Get With Reality

Last week I dialed into a conference call on all the open trouble tickets in our software suite. The customer wanted to know where we were with each of the tickets since this week is the last week of the contract for our company. So I went through the open tickets, and identified those that will not be fixed by the time our contract ends. I said that I was familiar with the problems. And I am also very familiar with the level of effort required to resolve the types of trouble tickets we had. And I guaranteed that these would not be fixed before we leave.

Now I did not want to be a jerk. But I also did not want to mislead the customer. So I gave some background on the types of the problems and why they took so long to resolve. I also said that we would continue to work the problems and try to make some progress. However I was sure that we would only be in the beginning phase of research for all the problems by the time our contract ended and our company stopped working on the project. After the conference call, my project manager came to me and asked whether the customer had got back with me to confirm their acceptance of my statements. I said no.

This morning I got a call from the Help Desk of the new company that shall be taking over the maintenance contract for this project. I was asked whether the customer had approved the plan to transfer the trouble tickets to the new maintenance contracting company. I said no. But I also pointed out the reality of the situation. The problems are not getting fixed this week. The user needs these problems fixed. And their company is taking over the maintenance contract. So approved or not, they needed to get ready to work these problems.

I guess since we are dealing with a customer that is a government organization, there is a tendency to want to follow some type of process. And there is also a desire to get everything approved by the government customer. However there comes a time when you need to face reality and take action. This is one of those times. You can try to hide. But reality will catch up with you. It is better to face it and deal with it now. New contractor, you have been warned. The end user and I both want these problems to be fixed. You won the contract. Now it is up to you to get busy.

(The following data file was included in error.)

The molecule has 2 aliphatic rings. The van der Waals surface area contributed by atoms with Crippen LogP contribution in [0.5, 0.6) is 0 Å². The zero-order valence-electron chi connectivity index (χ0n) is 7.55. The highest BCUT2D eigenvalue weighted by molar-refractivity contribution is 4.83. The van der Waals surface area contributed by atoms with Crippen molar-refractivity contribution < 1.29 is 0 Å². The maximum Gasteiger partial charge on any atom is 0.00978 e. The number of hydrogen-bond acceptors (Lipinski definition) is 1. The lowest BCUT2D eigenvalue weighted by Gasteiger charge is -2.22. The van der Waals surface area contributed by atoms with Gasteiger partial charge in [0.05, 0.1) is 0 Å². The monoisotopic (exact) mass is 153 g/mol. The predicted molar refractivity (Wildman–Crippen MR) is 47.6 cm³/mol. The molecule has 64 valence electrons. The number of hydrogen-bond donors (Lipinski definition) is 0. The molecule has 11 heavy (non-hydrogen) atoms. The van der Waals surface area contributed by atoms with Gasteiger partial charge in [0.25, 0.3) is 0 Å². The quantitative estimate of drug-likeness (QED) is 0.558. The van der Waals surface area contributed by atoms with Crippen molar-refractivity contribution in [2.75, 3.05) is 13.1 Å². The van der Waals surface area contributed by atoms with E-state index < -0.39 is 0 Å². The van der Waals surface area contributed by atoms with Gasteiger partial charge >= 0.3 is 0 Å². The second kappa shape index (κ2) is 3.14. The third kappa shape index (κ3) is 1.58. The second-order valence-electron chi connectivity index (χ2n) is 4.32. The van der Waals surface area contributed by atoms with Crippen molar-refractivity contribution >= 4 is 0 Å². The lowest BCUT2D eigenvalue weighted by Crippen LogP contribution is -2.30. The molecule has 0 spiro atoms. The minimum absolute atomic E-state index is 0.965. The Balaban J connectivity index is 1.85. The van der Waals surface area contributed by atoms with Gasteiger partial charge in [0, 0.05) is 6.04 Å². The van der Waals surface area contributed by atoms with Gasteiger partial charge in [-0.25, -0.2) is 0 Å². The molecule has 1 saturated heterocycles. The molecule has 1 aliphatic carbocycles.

New Cable Modem

I stayed home from work today. To make sure I would call in sick on time, I set my alarm last night. I knew I was going to stay home today. My plan was to take care of one or more long term projects that keep getting put off. Today I really needed to install my new cable modem.

Let me back up a bit. I currently have high speed Internet provided by my cable company. It is great. However I rent a cable modem from my cable company. Have been doing so for years. Finally I decided to buy my own so save a few bucks. I carefully went to my ISP's web site, and printed out all the cable modems compatible with their service.

So I called up customer service. I asked whether they needed to do anything on their end for me to use a new cable modem. Josh (names changed to protect the guilty) told me no. He offered to stay online while I tried it out. So I plugged in my new cable modem. But the lights on the front kept blinking. Josh told me he needed me to hook the cable modem directly to a PC. I informed him that my old modem was working correctly with my router, but I said I would follow his instructions. Never got the lights to stop blinking on the modem. After a while, Josh recommended we make some changes on my computer. I told him I was willing to try some things. But this made no sense. If the cable modem cannot establish a successful connection with the ISP by itself, nothing done to my computer would change that. At this point Josh scheduled a technician to come out and see me. And the end of the call, I volunteered to complete a survey in which I rated Josh as pleasant, but not well equipped to resolve my problem.

After hanging up the phone, I tried a couple things. I turned the cable mode on and off. And I connected it up to my router. I started to get some progress. On my computer, Internet Explorer brought me to a new user page regardless of the URL I put in there. I decided to call my cable company back. This time I got Angie. She said that they needed to change the MAC address they have associated with my account, but that she could not do this. So I got transferred to Kelly. Now Kelly was able to take my MAC address and enter it into the system. However after that I was unable to use Internet Explorer. Kelly said that she could debug the problem if I connected the cable modem directly to my computer. I did this, but Kelly had no luck. Then I remembered that I disabled my Ethernet port in my computer BIOS. So while Kelly waited, I rebooted, enabled the Ethernet port, and Kelly was able to get my one computer on the Internet with the new cable modem.

I thanked Kelly, asked her to cancel my service call, and got information on where to return the cable company cable mode. This experience has taught me that you need to have a lot of knowledge as a consumer if you want to call any technical support line. I bet it would have been a lot worse if my girlfriend or parents had made the call. Mapping this experience to the level of software support my team provides, I can understand the pain that our customers may sometimes have. In general our software team is pretty ignorant about the customer's business. And for some reason we just don't have many people who are competent with troubleshooting. Now I have spent many years improving my ability to be an expert in our customer's business, as well as knowing how they user all of our applications to reach their goals. The real challenge is how do I motivate or train other developers to do the same? I don't want our customer to get the sorry level of service I got when I called my cable company today. Perhaps this is an impossible task. But if it is possible, no matter how difficult, I want to learn how.